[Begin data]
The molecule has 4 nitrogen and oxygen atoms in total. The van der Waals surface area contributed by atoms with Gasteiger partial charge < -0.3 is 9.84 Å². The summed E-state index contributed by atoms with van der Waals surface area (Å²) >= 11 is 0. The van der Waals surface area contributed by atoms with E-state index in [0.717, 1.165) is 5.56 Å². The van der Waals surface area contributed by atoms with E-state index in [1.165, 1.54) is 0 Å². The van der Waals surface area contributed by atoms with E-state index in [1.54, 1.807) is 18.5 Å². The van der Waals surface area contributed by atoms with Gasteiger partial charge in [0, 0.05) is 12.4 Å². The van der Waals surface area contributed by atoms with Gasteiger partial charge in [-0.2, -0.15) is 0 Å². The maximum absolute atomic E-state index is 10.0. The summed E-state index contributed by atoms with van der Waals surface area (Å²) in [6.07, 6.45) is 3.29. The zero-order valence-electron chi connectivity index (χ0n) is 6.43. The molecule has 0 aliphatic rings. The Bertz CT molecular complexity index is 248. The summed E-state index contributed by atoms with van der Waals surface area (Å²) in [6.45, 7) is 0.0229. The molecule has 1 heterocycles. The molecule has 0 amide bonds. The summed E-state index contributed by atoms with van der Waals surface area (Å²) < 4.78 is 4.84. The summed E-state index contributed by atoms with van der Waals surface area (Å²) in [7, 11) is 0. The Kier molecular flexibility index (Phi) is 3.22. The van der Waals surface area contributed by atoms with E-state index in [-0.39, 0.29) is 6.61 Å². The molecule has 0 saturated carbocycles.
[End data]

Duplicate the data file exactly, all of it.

The molecule has 4 nitrogen and oxygen atoms in total. The van der Waals surface area contributed by atoms with Gasteiger partial charge < -0.3 is 9.84 Å². The summed E-state index contributed by atoms with van der Waals surface area (Å²) >= 11 is 0. The van der Waals surface area contributed by atoms with E-state index in [0.717, 1.165) is 5.56 Å². The van der Waals surface area contributed by atoms with E-state index in [1.165, 1.54) is 0 Å². The van der Waals surface area contributed by atoms with E-state index in [1.54, 1.807) is 18.5 Å². The van der Waals surface area contributed by atoms with Gasteiger partial charge in [0, 0.05) is 12.4 Å². The van der Waals surface area contributed by atoms with Gasteiger partial charge in [-0.2, -0.15) is 0 Å². The maximum absolute atomic E-state index is 10.0. The summed E-state index contributed by atoms with van der Waals surface area (Å²) in [6.07, 6.45) is 3.29. The zero-order valence-electron chi connectivity index (χ0n) is 6.43. The molecule has 0 aliphatic rings. The Bertz CT molecular complexity index is 248. The summed E-state index contributed by atoms with van der Waals surface area (Å²) in [6.45, 7) is 0.0229. The molecule has 1 heterocycles. The molecule has 0 amide bonds. The summed E-state index contributed by atoms with van der Waals surface area (Å²) < 4.78 is 4.84. The summed E-state index contributed by atoms with van der Waals surface area (Å²) in [7, 11) is 0. The Kier molecular flexibility index (Phi) is 3.22. The van der Waals surface area contributed by atoms with E-state index in [-0.39, 0.29) is 6.61 Å². The molecule has 0 saturated carbocycles.